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Wednesday, 6 August 2014

HHT's Stonehenge Model

 From the July-August 2014 edition of "British Archaeology"

Historic Stonehenge model found

A precise model of Stonehenge, made from stone taken from the supposed sources in Wales and Wiltshire which supplied the real monument, has been found in a store at the Natural History Museum, London. It appears to have been created between 1924 and 1935 by Herbert Thomas, the geologist who first identified the Preseli hills in Pembrokeshire as the origin of most of Stonehenge’s “foreign” stones.


With acknowledgement to Mike Pitts's blog:
https://mikepitts.wordpress.com/tag/natural-history-museum/


When I was a student in London, learning some basic geology for my archaeology degree, we talked about Stonehenge. A geologist had just proposed that the bluestones, the small stones from Wales, had not been carried there by people, but by glaciers. It was an old idea, and one that still stirs a little fringe debate, but unusually this time the case was presented in the pages of Nature (“Glaciation and the stones of Stonehenge”, by GA Kellaway, Nature 233, 30-35, 3 September 1971)

I went to the Geological Museum (as it then was), where Kellaway was on the Institute of Geological Sciences staff. In 1985 the survey moved to Nottingham, and the museum became the Earth Galleries at the Natural History Museum. The exhibitions have changed, but in 1971 I was impressed by a delightful model of Stonehenge, carved from rock specimens chosen from the original sources where the respective megaliths were thought to come from. I remember it as having been made by the survey’s own petrologist, Herbert Thomas, who had discovered the source of the bluestones in the early 1920s. Did it still exist?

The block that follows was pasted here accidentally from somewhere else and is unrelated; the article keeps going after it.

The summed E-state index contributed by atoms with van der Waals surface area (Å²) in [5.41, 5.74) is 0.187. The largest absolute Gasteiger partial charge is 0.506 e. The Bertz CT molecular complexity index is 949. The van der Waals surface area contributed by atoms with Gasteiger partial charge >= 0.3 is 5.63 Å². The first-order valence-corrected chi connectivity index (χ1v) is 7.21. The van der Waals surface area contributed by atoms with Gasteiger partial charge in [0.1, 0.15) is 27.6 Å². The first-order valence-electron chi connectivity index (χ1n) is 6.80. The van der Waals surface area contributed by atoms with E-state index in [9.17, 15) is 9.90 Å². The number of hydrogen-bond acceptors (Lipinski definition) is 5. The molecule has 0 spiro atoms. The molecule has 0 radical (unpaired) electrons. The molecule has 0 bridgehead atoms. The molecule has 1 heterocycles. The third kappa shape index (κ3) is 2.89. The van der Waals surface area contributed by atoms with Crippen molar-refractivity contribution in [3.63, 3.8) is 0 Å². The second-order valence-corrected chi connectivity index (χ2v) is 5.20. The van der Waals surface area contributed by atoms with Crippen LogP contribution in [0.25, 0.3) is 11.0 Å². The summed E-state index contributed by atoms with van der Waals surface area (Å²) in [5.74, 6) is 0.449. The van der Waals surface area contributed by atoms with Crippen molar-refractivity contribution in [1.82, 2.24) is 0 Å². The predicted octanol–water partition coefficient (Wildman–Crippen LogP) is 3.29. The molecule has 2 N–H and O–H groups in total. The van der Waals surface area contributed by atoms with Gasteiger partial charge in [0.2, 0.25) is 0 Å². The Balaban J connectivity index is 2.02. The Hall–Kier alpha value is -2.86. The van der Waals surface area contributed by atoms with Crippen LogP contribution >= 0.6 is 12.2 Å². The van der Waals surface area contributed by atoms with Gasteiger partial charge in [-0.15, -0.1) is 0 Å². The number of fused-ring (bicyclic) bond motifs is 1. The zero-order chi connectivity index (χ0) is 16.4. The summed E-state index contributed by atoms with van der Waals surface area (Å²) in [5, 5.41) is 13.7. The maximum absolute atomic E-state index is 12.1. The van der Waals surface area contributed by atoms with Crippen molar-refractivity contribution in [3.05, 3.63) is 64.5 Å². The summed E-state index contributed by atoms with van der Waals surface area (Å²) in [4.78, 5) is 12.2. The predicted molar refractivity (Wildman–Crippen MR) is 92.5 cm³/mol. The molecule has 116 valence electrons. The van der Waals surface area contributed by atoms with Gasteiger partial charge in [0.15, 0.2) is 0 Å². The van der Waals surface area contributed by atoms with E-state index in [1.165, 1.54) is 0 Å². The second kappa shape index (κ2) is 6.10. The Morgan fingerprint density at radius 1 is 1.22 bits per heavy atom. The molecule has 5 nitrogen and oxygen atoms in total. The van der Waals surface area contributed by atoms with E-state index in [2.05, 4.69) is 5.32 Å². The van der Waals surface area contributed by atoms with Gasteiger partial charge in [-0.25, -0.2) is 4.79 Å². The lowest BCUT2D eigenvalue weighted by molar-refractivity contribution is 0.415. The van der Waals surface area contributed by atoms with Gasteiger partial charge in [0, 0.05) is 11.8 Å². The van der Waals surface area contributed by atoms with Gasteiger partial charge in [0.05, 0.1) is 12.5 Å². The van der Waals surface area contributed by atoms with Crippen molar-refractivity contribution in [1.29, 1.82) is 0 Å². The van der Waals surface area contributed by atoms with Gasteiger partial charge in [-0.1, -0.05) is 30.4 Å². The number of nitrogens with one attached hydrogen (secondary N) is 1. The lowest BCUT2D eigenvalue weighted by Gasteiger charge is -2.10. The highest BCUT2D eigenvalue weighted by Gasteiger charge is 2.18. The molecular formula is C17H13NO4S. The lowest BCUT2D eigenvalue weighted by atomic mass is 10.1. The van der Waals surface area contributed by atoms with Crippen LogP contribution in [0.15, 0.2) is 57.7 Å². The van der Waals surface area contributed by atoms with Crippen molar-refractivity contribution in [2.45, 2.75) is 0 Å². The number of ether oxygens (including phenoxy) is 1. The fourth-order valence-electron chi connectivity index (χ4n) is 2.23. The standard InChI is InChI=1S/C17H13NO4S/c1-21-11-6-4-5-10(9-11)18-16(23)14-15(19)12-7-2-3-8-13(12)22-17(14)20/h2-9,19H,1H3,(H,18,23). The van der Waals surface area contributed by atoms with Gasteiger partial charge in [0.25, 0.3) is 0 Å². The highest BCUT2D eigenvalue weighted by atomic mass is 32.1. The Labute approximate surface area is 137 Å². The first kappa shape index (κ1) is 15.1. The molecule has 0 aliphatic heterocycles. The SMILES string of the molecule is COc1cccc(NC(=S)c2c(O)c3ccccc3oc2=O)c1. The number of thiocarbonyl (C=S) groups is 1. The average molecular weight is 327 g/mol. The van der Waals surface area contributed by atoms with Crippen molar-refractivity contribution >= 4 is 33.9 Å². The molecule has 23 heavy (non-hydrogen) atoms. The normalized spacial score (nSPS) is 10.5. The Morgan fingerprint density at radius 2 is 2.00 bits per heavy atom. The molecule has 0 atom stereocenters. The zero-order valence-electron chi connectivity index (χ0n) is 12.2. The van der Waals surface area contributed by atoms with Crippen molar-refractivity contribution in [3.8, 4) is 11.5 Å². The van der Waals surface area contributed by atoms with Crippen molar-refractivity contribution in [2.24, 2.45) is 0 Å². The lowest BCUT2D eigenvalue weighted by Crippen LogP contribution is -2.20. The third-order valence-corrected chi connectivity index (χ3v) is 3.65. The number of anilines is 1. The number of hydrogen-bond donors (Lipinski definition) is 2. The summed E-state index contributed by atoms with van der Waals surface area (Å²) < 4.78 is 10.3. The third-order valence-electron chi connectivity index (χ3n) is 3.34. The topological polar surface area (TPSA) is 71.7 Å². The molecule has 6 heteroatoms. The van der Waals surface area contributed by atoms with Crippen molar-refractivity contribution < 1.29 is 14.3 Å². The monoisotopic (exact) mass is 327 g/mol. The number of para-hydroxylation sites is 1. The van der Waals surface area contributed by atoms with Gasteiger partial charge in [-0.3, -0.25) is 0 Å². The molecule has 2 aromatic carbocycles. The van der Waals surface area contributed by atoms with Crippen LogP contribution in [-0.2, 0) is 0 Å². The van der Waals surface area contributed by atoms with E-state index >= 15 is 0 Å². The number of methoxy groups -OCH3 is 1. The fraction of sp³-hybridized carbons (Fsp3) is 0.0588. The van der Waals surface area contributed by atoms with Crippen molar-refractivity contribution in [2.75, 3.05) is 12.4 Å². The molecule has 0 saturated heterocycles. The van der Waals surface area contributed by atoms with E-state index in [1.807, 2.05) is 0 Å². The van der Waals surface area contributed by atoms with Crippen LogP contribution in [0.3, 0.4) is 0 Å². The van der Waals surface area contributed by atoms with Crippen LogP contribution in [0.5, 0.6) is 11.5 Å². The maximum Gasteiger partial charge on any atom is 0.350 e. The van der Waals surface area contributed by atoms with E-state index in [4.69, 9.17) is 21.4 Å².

A year ago I emailed Rob Ixer. Rob is a petrologist and honorary senior research associate at UCL Institute of Archaeology who has given the subject of Stonehenge’s bluestones a great deal of productive time. Did he know the model?

He remembered it well. He asked Dave Smith, the aforementioned collections manager, and Dave found it – in an exhibition storage depot out towards Kent. Now it was back in Kensington, in its original wooden display cabinet, where I hoped to photograph it. And sure enough, when Dave took me up to a long store room, there it was, exactly as I’d remembered it (if rather more dusty).



Currently we know surprisingly little about it. On the face of it, as the title information sheet has it, it was made under Thomas’s instructions by a technician at the survey, D W Hepple. I’d be delighted to hear from anyone who could tell us more.  (May 6th 2014)

We'll turn a blind eye to that silly condescending bit about the "little fringe debate"..........

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